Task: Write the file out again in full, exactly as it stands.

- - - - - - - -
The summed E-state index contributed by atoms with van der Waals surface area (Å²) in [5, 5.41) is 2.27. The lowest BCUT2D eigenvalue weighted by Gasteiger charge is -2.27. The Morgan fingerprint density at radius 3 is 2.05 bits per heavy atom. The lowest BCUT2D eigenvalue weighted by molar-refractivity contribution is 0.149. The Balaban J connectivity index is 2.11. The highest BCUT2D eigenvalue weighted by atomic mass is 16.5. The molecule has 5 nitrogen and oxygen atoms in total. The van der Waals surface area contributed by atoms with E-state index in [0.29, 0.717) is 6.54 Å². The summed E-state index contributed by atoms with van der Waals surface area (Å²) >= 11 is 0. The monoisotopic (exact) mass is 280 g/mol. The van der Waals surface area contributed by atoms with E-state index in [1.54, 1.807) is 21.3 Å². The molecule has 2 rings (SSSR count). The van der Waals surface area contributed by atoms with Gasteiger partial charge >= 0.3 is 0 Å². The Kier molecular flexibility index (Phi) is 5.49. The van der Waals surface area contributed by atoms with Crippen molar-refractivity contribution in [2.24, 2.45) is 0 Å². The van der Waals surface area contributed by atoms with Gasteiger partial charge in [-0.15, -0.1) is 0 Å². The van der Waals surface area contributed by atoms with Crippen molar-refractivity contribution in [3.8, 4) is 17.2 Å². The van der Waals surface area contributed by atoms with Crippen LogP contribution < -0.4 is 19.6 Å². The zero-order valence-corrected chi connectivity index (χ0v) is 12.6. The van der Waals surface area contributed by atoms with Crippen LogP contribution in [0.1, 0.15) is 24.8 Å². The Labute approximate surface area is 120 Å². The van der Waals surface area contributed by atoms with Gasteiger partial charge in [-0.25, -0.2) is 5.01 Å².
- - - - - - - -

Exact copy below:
The summed E-state index contributed by atoms with van der Waals surface area (Å²) in [5, 5.41) is 2.27. The lowest BCUT2D eigenvalue weighted by Gasteiger charge is -2.27. The Morgan fingerprint density at radius 3 is 2.05 bits per heavy atom. The lowest BCUT2D eigenvalue weighted by molar-refractivity contribution is 0.149. The Balaban J connectivity index is 2.11. The highest BCUT2D eigenvalue weighted by atomic mass is 16.5. The molecule has 5 nitrogen and oxygen atoms in total. The van der Waals surface area contributed by atoms with E-state index in [0.29, 0.717) is 6.54 Å². The summed E-state index contributed by atoms with van der Waals surface area (Å²) >= 11 is 0. The monoisotopic (exact) mass is 280 g/mol. The van der Waals surface area contributed by atoms with E-state index in [1.54, 1.807) is 21.3 Å². The molecule has 2 rings (SSSR count). The van der Waals surface area contributed by atoms with Gasteiger partial charge >= 0.3 is 0 Å². The Kier molecular flexibility index (Phi) is 5.49. The van der Waals surface area contributed by atoms with Crippen molar-refractivity contribution in [2.24, 2.45) is 0 Å². The van der Waals surface area contributed by atoms with Gasteiger partial charge in [-0.15, -0.1) is 0 Å². The van der Waals surface area contributed by atoms with Crippen molar-refractivity contribution in [3.8, 4) is 17.2 Å². The van der Waals surface area contributed by atoms with Crippen LogP contribution < -0.4 is 19.6 Å². The zero-order valence-corrected chi connectivity index (χ0v) is 12.6. The van der Waals surface area contributed by atoms with Crippen LogP contribution in [0.1, 0.15) is 24.8 Å². The Labute approximate surface area is 120 Å². The van der Waals surface area contributed by atoms with Gasteiger partial charge in [-0.25, -0.2) is 5.01 Å².